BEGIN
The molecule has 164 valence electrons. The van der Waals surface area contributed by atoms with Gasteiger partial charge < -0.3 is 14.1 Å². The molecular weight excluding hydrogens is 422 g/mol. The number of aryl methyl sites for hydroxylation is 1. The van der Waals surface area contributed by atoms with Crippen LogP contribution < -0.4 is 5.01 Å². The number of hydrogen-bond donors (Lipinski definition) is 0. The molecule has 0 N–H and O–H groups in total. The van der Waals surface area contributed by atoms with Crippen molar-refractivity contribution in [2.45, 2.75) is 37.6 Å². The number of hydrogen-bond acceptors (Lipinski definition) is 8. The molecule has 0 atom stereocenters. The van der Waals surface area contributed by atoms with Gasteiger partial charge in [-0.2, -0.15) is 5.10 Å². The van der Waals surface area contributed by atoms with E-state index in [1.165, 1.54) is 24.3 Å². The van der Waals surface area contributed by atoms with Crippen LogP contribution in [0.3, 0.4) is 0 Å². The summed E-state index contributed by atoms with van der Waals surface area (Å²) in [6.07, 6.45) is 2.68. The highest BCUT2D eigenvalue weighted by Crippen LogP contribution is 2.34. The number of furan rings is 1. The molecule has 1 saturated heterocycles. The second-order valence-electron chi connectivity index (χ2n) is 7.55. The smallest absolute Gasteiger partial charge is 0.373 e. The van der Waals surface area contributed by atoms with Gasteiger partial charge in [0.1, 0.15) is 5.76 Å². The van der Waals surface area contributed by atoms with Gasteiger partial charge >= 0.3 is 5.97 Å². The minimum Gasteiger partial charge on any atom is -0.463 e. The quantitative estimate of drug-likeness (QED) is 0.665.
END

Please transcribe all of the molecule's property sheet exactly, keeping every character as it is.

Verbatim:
The molecule has 164 valence electrons. The van der Waals surface area contributed by atoms with Gasteiger partial charge < -0.3 is 14.1 Å². The molecular weight excluding hydrogens is 422 g/mol. The number of aryl methyl sites for hydroxylation is 1. The van der Waals surface area contributed by atoms with Crippen LogP contribution < -0.4 is 5.01 Å². The number of hydrogen-bond donors (Lipinski definition) is 0. The molecule has 0 N–H and O–H groups in total. The van der Waals surface area contributed by atoms with Crippen molar-refractivity contribution in [2.45, 2.75) is 37.6 Å². The number of hydrogen-bond acceptors (Lipinski definition) is 8. The molecule has 0 atom stereocenters. The van der Waals surface area contributed by atoms with Gasteiger partial charge in [-0.2, -0.15) is 5.10 Å². The van der Waals surface area contributed by atoms with E-state index in [1.165, 1.54) is 24.3 Å². The van der Waals surface area contributed by atoms with Crippen LogP contribution in [0.3, 0.4) is 0 Å². The summed E-state index contributed by atoms with van der Waals surface area (Å²) in [6.07, 6.45) is 2.68. The highest BCUT2D eigenvalue weighted by Crippen LogP contribution is 2.34. The number of furan rings is 1. The molecule has 1 saturated heterocycles. The second-order valence-electron chi connectivity index (χ2n) is 7.55. The smallest absolute Gasteiger partial charge is 0.373 e. The van der Waals surface area contributed by atoms with Gasteiger partial charge in [0.1, 0.15) is 5.76 Å². The van der Waals surface area contributed by atoms with Gasteiger partial charge >= 0.3 is 5.97 Å². The minimum Gasteiger partial charge on any atom is -0.463 e. The quantitative estimate of drug-likeness (QED) is 0.665.